Sat. Jan 28th, 2023
Destroy bots in the mines, just like before.
Enlarge / Destroy bots in the mines, just like before.

Origin-style “six degrees of freedom” tunneling guns are undergoing a mini-renaissance. First, some of the Austin-based Star burger team jumped aboard and started work Descent: underground, a multiplayer-focused prequel to the original game named “Descent” licensed from Interplay. Subsequently, British indie studio Sigtrap Games announced Sublevel Zero, another Origin-like tunnel shooter – this one with retro style blocky graphics and a single player focus.

We’ve played both, but just about Descent: underground and Sublevel zero become, they’re missing something: the original development crew at Parallax Studios working on the original Origin and its sequel. We’ve been wondering since last year if Mike Kulas, Matt Toschlog and the rest of the people are behind it Origin would throw their virtual hats into the ring – and as of this morning they have. They started a new company called Revival Productions LLC and launched a $300,000 crowdfunding campaign for a game called overload.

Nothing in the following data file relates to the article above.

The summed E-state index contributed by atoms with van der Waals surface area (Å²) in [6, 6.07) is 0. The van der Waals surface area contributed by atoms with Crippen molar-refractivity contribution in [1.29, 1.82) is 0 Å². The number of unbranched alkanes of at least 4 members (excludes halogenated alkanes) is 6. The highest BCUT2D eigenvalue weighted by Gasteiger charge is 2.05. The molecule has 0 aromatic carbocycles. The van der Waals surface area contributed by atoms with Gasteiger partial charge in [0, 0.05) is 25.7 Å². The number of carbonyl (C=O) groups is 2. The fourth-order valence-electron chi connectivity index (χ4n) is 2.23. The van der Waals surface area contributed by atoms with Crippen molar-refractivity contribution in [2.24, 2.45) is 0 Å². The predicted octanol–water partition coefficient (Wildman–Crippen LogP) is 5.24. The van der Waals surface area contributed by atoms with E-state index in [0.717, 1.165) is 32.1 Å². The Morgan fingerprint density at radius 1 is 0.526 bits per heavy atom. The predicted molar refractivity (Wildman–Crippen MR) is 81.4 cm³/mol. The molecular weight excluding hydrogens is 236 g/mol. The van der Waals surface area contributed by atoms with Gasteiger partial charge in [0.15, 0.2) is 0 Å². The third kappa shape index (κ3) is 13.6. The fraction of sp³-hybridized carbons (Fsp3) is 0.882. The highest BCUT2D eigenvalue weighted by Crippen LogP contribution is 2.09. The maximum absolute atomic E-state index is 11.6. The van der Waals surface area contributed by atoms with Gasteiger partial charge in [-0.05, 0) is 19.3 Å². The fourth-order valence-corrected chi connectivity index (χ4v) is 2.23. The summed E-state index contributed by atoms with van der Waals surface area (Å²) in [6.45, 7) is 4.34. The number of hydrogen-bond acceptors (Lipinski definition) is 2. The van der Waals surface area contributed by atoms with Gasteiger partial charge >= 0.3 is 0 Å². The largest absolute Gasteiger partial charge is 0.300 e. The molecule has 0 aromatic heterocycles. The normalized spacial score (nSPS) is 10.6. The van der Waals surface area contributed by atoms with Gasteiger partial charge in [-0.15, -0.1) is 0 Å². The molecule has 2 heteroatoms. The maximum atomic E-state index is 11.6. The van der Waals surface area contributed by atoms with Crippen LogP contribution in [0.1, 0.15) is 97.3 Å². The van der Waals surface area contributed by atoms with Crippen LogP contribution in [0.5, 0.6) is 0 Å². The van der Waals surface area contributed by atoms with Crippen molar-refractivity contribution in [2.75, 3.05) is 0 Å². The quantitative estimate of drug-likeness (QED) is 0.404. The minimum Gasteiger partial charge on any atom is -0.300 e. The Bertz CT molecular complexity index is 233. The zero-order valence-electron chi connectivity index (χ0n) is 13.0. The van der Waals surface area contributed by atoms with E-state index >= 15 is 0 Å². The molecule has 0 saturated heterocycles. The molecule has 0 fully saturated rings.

Kickstarter trailer for Revival Productions’ overload.

Defend materials

The overload Kickstarter, along with the game’s website, paints a pretty detailed picture of the kind of game Revival is developing. The game is not a sequel or prequel Origin—Eric Peterson and Descendent Studios have rights to the Origin name and do that with Descent: underground— but is instead a new game in a new universe (Revival told Ars that his own efforts to recreate the Origin name of Interplay were unsuccessful). However, overload will feature gameplay mechanics that are unmistakable Origin-y: Whiz through underground mines in a small spacecraft, find keys, open secret doors, fragment robots, rescue hostages and finally blow up a reactor and escape the level before it collapses around your ears.